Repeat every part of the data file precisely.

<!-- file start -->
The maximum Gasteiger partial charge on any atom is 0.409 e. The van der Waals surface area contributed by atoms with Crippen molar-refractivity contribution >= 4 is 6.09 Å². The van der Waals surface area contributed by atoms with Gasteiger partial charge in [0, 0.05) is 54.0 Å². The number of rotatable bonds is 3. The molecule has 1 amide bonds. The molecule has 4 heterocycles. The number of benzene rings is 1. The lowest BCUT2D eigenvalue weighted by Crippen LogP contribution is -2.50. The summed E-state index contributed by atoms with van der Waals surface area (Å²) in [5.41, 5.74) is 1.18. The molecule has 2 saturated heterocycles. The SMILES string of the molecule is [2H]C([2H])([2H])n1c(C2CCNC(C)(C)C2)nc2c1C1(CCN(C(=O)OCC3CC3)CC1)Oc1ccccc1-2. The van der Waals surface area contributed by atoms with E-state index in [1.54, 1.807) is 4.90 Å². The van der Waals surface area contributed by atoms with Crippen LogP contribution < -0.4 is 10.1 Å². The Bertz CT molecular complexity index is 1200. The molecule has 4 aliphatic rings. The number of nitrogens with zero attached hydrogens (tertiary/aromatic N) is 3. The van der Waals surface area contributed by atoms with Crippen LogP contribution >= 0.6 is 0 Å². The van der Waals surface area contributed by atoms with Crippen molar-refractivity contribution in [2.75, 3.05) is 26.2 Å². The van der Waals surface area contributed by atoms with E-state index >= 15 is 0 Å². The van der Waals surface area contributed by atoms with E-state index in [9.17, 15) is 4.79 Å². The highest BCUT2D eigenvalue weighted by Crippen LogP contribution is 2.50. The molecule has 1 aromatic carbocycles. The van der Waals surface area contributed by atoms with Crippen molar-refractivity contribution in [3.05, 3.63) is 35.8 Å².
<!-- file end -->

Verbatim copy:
The maximum Gasteiger partial charge on any atom is 0.409 e. The van der Waals surface area contributed by atoms with Crippen molar-refractivity contribution >= 4 is 6.09 Å². The van der Waals surface area contributed by atoms with Gasteiger partial charge in [0, 0.05) is 54.0 Å². The number of rotatable bonds is 3. The molecule has 1 amide bonds. The molecule has 4 heterocycles. The number of benzene rings is 1. The lowest BCUT2D eigenvalue weighted by Crippen LogP contribution is -2.50. The summed E-state index contributed by atoms with van der Waals surface area (Å²) in [5.41, 5.74) is 1.18. The molecule has 2 saturated heterocycles. The SMILES string of the molecule is [2H]C([2H])([2H])n1c(C2CCNC(C)(C)C2)nc2c1C1(CCN(C(=O)OCC3CC3)CC1)Oc1ccccc1-2. The van der Waals surface area contributed by atoms with E-state index in [1.54, 1.807) is 4.90 Å². The van der Waals surface area contributed by atoms with Crippen LogP contribution < -0.4 is 10.1 Å². The Bertz CT molecular complexity index is 1200. The molecule has 4 aliphatic rings. The number of nitrogens with zero attached hydrogens (tertiary/aromatic N) is 3. The van der Waals surface area contributed by atoms with Crippen LogP contribution >= 0.6 is 0 Å². The van der Waals surface area contributed by atoms with Crippen molar-refractivity contribution in [2.75, 3.05) is 26.2 Å². The van der Waals surface area contributed by atoms with E-state index >= 15 is 0 Å². The van der Waals surface area contributed by atoms with E-state index in [9.17, 15) is 4.79 Å². The highest BCUT2D eigenvalue weighted by Crippen LogP contribution is 2.50. The molecule has 1 aromatic carbocycles. The van der Waals surface area contributed by atoms with Crippen molar-refractivity contribution in [3.05, 3.63) is 35.8 Å².